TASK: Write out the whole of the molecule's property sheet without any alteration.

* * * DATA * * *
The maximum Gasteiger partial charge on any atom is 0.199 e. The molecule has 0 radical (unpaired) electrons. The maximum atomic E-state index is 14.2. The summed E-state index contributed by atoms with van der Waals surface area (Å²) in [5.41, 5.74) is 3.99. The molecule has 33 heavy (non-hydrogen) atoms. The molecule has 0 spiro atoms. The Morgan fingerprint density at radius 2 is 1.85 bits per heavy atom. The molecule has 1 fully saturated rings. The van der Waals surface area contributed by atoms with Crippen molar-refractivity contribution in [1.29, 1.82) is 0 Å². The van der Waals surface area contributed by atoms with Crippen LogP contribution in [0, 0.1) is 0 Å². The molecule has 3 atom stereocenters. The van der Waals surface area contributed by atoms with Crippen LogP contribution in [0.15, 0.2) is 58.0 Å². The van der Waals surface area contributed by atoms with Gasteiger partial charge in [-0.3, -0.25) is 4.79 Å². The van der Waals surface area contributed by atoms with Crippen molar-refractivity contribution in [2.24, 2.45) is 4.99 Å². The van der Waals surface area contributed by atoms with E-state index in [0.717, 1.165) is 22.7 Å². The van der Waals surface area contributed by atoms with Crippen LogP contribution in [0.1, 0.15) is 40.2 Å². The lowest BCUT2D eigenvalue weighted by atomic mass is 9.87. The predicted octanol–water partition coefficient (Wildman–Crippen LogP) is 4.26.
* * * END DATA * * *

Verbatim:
The maximum Gasteiger partial charge on any atom is 0.199 e. The molecule has 0 radical (unpaired) electrons. The maximum atomic E-state index is 14.2. The summed E-state index contributed by atoms with van der Waals surface area (Å²) in [5.41, 5.74) is 3.99. The molecule has 33 heavy (non-hydrogen) atoms. The molecule has 0 spiro atoms. The Morgan fingerprint density at radius 2 is 1.85 bits per heavy atom. The molecule has 1 fully saturated rings. The van der Waals surface area contributed by atoms with Crippen molar-refractivity contribution in [1.29, 1.82) is 0 Å². The van der Waals surface area contributed by atoms with Crippen LogP contribution in [0, 0.1) is 0 Å². The molecule has 3 atom stereocenters. The van der Waals surface area contributed by atoms with Crippen LogP contribution in [0.15, 0.2) is 58.0 Å². The van der Waals surface area contributed by atoms with Gasteiger partial charge in [-0.3, -0.25) is 4.79 Å². The van der Waals surface area contributed by atoms with Crippen molar-refractivity contribution in [2.24, 2.45) is 4.99 Å². The van der Waals surface area contributed by atoms with E-state index in [0.717, 1.165) is 22.7 Å². The van der Waals surface area contributed by atoms with Crippen LogP contribution in [0.1, 0.15) is 40.2 Å². The lowest BCUT2D eigenvalue weighted by atomic mass is 9.87. The predicted octanol–water partition coefficient (Wildman–Crippen LogP) is 4.26.